• Nonfiction

    Jesus Lives in My Head

    by Allen Ginnett I rap under the alias, “Based Jesus.” I have the spirit of Jesus within me. I have sacrificed a lot to do what I want. Life wasn’t always like this for me. At one time I was young and naive, wandering around vulnerable to the world’s danger, unaware of what force was driving my existence. My friend Sergio has an older brother named Donte. Donte was sort of the bully growing up. But not like the bully that you might of grew up with the cliche make fun of you or give you a wedgie type bully, I’m talking more of like a drug dealer on edge,…

  • Nonfiction,  Poetry

    Today as an American

    By Allen Ginnett I wake up everyday- with intention. Intention to change. I have the freedom to decide who I am. Who is that person? You may ask, but the answer is right in front of you. I am American. Watch me smile because I am happy; Feel me when I hurt. “Wow!” How do I express how thankful I am? By enjoying every minute of it. I am American. Today I told my mom, pride was a bad thing. But, I am proud to be American. Let me push forward, adapt. Be proud to be proud. Bring forth the bad habits. We can take it all on. American is…

  • Nonfiction

    I Miss You

    by Johanna Kumpula I grew up missing someone I never knew; a role model turned monster. When I was born, my father started drinking. He would leave in the middle of the night and hole up in a musky bar with cheap beer and stale peanuts. Sometimes he would be gone for weeks, with no explanatory note or phone call to check in. When he finally did return home, he smelled of alcohol and fruity perfume. My mom would be worried of course, all she wanted was a simple explanation on why he didn’t call, but his excuses were pathetic. He would get mad, because she didn’t believe him or…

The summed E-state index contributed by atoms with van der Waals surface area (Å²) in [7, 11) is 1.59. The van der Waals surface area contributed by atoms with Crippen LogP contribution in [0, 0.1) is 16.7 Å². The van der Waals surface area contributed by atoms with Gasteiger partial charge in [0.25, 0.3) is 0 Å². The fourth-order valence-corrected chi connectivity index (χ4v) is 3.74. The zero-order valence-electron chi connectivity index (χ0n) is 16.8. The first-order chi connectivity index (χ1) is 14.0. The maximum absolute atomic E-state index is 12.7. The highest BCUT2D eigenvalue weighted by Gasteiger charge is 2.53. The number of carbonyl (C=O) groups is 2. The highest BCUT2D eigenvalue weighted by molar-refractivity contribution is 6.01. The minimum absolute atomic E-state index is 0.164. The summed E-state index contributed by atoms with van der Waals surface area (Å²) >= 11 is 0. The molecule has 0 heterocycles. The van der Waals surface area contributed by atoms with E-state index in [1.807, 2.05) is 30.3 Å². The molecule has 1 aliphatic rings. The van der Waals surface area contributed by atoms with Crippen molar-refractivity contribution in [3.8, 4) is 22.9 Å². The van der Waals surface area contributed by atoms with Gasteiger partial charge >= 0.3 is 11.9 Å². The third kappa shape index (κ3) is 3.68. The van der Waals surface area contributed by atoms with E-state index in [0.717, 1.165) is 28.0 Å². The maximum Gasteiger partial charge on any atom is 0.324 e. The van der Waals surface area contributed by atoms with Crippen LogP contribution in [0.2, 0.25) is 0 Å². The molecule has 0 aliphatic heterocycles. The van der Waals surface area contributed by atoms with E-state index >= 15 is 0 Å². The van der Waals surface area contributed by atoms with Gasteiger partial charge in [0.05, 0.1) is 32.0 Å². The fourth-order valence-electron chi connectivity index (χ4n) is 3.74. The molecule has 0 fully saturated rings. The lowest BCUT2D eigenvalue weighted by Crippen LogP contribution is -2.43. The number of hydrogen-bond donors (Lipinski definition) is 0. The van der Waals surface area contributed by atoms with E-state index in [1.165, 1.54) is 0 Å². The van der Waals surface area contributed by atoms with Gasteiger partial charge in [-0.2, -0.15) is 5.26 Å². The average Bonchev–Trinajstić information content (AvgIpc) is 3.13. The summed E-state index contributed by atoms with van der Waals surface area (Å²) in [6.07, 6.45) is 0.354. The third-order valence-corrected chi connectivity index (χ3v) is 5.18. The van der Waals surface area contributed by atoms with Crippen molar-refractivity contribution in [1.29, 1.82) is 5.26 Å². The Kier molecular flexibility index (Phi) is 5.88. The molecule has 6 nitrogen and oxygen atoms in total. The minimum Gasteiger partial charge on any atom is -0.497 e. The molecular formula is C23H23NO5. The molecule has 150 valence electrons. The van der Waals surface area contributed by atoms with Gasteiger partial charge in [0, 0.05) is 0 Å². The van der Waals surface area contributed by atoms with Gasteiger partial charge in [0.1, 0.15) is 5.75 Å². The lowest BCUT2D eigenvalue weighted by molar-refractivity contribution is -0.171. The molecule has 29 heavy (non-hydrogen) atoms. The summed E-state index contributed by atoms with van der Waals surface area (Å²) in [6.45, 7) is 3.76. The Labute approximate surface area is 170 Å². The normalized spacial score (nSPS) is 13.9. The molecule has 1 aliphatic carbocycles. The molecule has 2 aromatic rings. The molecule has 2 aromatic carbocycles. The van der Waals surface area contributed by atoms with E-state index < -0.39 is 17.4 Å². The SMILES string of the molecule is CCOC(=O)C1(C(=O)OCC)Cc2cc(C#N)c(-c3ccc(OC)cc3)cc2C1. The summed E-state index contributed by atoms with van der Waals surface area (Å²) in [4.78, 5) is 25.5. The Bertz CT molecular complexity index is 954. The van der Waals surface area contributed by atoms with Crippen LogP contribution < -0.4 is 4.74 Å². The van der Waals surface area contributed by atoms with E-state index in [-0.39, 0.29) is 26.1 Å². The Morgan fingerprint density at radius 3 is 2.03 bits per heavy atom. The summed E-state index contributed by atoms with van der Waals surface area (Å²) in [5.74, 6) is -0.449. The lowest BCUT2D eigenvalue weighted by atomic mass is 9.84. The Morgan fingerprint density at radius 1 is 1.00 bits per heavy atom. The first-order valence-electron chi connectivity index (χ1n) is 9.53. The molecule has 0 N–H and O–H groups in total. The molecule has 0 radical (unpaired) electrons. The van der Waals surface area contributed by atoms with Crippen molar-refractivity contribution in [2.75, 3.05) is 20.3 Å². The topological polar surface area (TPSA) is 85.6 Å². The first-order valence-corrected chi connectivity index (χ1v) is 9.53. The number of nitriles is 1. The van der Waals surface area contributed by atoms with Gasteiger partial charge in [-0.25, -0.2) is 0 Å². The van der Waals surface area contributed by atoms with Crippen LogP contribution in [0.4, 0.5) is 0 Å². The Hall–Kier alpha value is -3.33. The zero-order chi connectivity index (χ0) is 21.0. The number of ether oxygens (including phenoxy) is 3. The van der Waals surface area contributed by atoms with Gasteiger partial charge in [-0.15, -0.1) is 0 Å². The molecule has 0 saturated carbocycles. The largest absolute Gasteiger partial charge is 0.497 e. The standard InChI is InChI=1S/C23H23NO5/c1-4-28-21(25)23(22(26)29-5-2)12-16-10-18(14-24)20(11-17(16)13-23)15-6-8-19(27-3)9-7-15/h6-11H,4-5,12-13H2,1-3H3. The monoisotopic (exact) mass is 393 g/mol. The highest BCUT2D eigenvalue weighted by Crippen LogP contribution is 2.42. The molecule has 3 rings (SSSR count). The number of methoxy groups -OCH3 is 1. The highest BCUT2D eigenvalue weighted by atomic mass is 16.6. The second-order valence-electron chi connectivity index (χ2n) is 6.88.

• Nonfiction

    Isabella Becomes a Poet

    by Isabella Valdez Anyway, there’s this video circulating of me reciting Ocean Vuong’s “Anaphora as a Coping Mechanism,” and it’s a pretty clean read for the first minute and forty-two seconds, until, at one forty-three, I stumble over the phrase “smoke-soaked skin,” first straying, “snoke-smoked,” then sputtering out, “soaked,” so off beat it grows wings and abandons the poem, completely fucking up the meter, and it’s at this point that you, the viewer, can tell that I’m for real affected by this collection of words even though, and this footnote is not included in the recording, I’ve never actually lost someone I’ve loved. But, really, I’m concerned for myself here.…

  • Nonfiction

    Sparrow

    by Allison O’Leary I hope you decide to come home one day. I hope that as the days get colder, your tiny house stays warm. I hope you treat her with kindness and patience, and your heart mends itself until the ice melts away.  I hope you can forget all the things half-said and the things we did to hurt each other. I hope you are as full of as much strength and love as the wool your mother weaves into sweaters for your father. I have so much hope for you, my sparrow. You were only trying the best that you could. I will love you and love you…